Ben at 12 weeks

I have had Ben for three and a half weeks now and thought it was time to write a little something about how things are going so far.

He is a little terror! But so much fun. He has been spending time in the laundry (with the baby gate as a barrier), and in his crate. When I can watch him he is allowed to roam around the house, and he gets in to everything. If I took my eyes off him, even for 30 seconds, I’m sure he would be doing something he is not supposed to. He picks up everything and carries it around in his mouth, my daughters’ teddies, textas, socks, jocks, papers, bags, the list could just go on. The wonderful part about having spaces where he is confined mean that when I can’t watch him he spends time in these spots. I think that I would go loco if I did not have somewhere safe to put him.

As for training him to be a functioning member of society, I have been taking him out everyday since I brought him home. I do this to develop his confidence, Ben is going through the socialisation period of development. This means, that he is quite accepting of new sights, sounds and experiences. The more I can expose him to during this time, the more temperamentally sound he will be in the future. He has not finished his course of vaccinations yet but this is a risk I am willing to take. Today, more dogs are euthanised for antisocial behaviour than die from contracting viruses.

Ben has met more dogs than I can count. However, I have been careful about the kinds of dogs I have him around. I make sure that I see the dogs from a distance interacting with other dogs appropriately, and I also, always, ask the owner of the dog if their dog is, ‘ok with puppies’. I have been seeking out older, calmer dogs for Ben to be around. While it is fun to watch young dogs play, this can often get out of control and one dog either gets hurt or learns to play too rough. Older dogs usually sniff, may have a bit of a run around with Ben but that’s about it. They also correct Ben’s over exuberance if necessary in a way that a human could never do. If I am unsure about a dog (this includes listening to my gut) I do not let Ben met the dog. This socialisation period is too critical of a time, if something were to go wrong now I could ruin Ben for life.

I have been walking Ben on lead and off lead since the day a got him. I take fresh raw meat to the park, which he loves, and call him to me regularly when I know he will listen. His recall is amazing already! I can call Ben away from most distractions. I am under no illusion that this may not last, particularly when Ben is around 10 months old. So, we will just keep practicing, and I will make sure that I am the most fun thing at the park. I take toys, I run crazy, I play, and frolic with him, sometimes we just sit and watch the world go by. I am building a bond with him. A bond that during those tricky months of adolescence I can fall back on.

Ben has been waking up at around 5.30am each day. I wake up, let him out of his crate, and put him in the yard with something to chew. From the yard, he has access to the dog door and laundry. I go back to sleep, and he is happy to come and go from the laundry. He loves it outside and in his laundry, so this has been working well for me. Last night I forgot to double peg the bed sheets on the washing line, and found them on the ground this morning! My fault entirely, next time I will remember.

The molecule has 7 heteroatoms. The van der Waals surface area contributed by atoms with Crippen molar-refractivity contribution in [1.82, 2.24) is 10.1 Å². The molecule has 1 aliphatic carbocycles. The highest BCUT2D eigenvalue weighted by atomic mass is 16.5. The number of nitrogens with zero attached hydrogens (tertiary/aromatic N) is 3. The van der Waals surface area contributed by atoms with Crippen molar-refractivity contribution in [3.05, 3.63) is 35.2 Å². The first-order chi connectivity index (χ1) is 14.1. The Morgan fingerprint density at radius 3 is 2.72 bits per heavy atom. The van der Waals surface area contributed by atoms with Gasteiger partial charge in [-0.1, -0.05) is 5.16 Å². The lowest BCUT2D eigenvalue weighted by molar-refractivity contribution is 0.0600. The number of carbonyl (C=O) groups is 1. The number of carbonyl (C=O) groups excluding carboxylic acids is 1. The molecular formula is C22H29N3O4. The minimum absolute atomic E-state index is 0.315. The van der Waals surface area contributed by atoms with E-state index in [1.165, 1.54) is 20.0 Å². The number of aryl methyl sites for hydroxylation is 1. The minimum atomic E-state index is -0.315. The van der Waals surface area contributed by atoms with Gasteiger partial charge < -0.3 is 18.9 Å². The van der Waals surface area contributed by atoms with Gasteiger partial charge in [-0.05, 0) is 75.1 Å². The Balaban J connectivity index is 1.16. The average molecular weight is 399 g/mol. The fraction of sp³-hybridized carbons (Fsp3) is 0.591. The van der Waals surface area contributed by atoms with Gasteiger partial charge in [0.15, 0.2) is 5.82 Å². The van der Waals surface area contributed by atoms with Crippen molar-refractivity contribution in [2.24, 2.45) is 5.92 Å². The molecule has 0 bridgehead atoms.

Ben has also been attending Kintala puppy school where the pups get to play off lead, out in the open before their lesson. This has been a wonderful time not only for socialisation but to also practice skills with distractions around. I have two short videos of Ben at puppy school that you can see at…..

The last few weeks here in Melbourne have been so wet, it has also been thundering lots- perfect for Ben to get used to thunder and lightening, although having to go out in the pouring rain and wait for him to go to the toilet has been difficult. Ben now ‘goes’ when he hears the word ‘toilet’ which makes the process much quicker and less painful. Ben is not toilet trained yet, I see no sign of him walking to the door when he wakes, and I know he has a full bladder. We will just keep plugging away at that one.

Ben has taken an instant love to our Burmese cat, Spencer. It is not reciprocated! Spencer has been beating Ben up at any chance he gets which has been helpful, as Ben seems to back off after a quick bat from Spencer. I have trimmed Spencer’s claws just in case he makes contact. Ben is not obsessed and I can get him away from Spencer easily. He just wants to play, and Spencer is starting to come around, slowly. I suspect it will just take time, and Ben needs to mature a little to understand that he shouldn’t try and stand on Spencer.

In just a few short weeks, Ben has met countless adults, children, dogs and has experienced so much of life. He is a blast to be around and has a very out going nature, nothing much scares him, and when it does he ‘bounces back’ extremely fast- perfect. He is an active dog and requires so much attention. Irish Setters are usually referred to as dumb and untrainable. Ben is far from it, he is developing skills like heel, come, high-five, drop, stay, watch me. He is so switched on that if I were a lesser teacher he would be a handful.

I fell in love with Ben the moment I was in the car on the way home with him. He has spunk and a zest for life that is a joy to watch. But at the moment he is sitting on my office chair fast asleep and happy, and so am I.


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